Jasbir asked:

What are the strengths and weaknesses of logical determinism?

Answer by Gideon Smith-Jones

A typical philosophy instructor’s question. You take any theory or view X, and then tack on, ‘What are the strengths and weaknesses of…’ without any thought to whether or not it makes sense to ask that question in the case of this particular X.

Logical determinism is not a thesis, theory or claim — true or false — although it appears to be one. Today, as I write this answer, it is Thursday. Let’s say that tomorrow, Friday, either Britain will declare war on Germany or it is not the case that Britain will declare war on Germany. It is not important how probable or improbable the two alternatives are. We can state, as a matter of logical necessity, that there is no other possibility. One of these two alternatives must be the case.

‘So what?’ you may very well ask. Have I given you any important information? No. One cannot deny the law of excluded middle ‘P or not-P’ without self-contradiction. It is irrelevant what proposition one substitutes for ‘P’ — whether, for example it is a past or future tense statement — the result is the same. If you exhaust all the possibilities then you exhaust all the possibilities. Nothing else is possible.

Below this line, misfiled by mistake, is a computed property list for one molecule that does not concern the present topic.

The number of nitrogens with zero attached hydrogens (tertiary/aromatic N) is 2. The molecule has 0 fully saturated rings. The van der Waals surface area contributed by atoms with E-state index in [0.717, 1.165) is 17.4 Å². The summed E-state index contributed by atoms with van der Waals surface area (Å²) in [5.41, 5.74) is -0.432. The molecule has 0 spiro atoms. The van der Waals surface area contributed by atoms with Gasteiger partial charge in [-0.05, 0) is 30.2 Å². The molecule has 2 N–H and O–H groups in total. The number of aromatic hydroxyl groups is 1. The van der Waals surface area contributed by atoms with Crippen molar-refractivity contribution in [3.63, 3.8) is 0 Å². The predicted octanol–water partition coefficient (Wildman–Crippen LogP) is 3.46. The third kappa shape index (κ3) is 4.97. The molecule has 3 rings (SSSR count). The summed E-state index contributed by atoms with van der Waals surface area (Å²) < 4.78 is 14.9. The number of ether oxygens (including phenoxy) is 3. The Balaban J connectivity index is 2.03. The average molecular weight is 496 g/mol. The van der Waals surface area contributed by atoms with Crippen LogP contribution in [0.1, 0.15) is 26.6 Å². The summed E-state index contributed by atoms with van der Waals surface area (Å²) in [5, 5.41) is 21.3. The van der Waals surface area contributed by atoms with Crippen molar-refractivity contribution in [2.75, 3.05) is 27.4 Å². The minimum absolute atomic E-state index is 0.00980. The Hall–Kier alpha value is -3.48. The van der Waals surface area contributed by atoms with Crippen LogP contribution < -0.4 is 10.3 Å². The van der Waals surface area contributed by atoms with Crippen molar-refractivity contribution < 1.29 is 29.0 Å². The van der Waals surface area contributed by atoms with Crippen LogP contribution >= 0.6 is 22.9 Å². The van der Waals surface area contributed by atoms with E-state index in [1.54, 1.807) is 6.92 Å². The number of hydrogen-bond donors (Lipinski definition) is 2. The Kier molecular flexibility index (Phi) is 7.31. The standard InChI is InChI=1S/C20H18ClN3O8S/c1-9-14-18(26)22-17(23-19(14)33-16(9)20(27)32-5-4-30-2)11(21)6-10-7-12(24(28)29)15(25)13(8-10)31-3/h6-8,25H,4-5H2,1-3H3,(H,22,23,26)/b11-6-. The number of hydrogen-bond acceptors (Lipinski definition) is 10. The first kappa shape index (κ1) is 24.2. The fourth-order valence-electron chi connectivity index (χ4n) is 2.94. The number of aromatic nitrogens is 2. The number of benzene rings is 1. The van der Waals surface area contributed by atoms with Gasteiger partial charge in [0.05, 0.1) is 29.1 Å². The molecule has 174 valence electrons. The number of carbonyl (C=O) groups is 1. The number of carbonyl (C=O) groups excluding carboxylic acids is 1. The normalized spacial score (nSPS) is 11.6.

The reason for taking an interest in logical determinism is the false belief that it entails fatalism. If it is true that tomorrow Britain will declare war on Germany, then even if Germany agrees to all Britain’s demands and pays an extra 100 billion Euros to sweeten the deal, Britain will declare war on Germany. If it is true that tomorrow Britain will declare war on Germany, then even if a giant meteorite destroys the Earth before midnight, Britain will declare war on Germany.

Obviously, this is just silly.

Somehow, implicitly — and illicitly — a further move has been made that makes the claim ‘P or not-P’ seem to say more than it actually does say. The thought goes something like this. When I consider the statement, ‘Britain will declare war on Germany’ I am picturing a possible fact, that either exists or it doesn’t exist. The fact is ‘out there’, in the future, waiting to happen, one way or the other, like a statue waiting for the unveiling ceremony. It is as if the future history of the universe is written indelibly in marble or granite, just waiting to be revealed.

That is just a picture in the fatalist’s head. It has no meaning beyond that.

Let’s say that a row over the EU is boiling over, to the point where it is looking increasingly likely that Britain will declare war on Germany. War seems inevitable. Yet there is still the possibility that it can be averted. Britain’s declaration of war won’t be a fact until it happens. If you say, ‘Either war will be declared or not,’ you are not saying anything. If you say, ‘The decision is a fact now, which nothing can alter or prevent,’ then you are making a false metaphysical statement.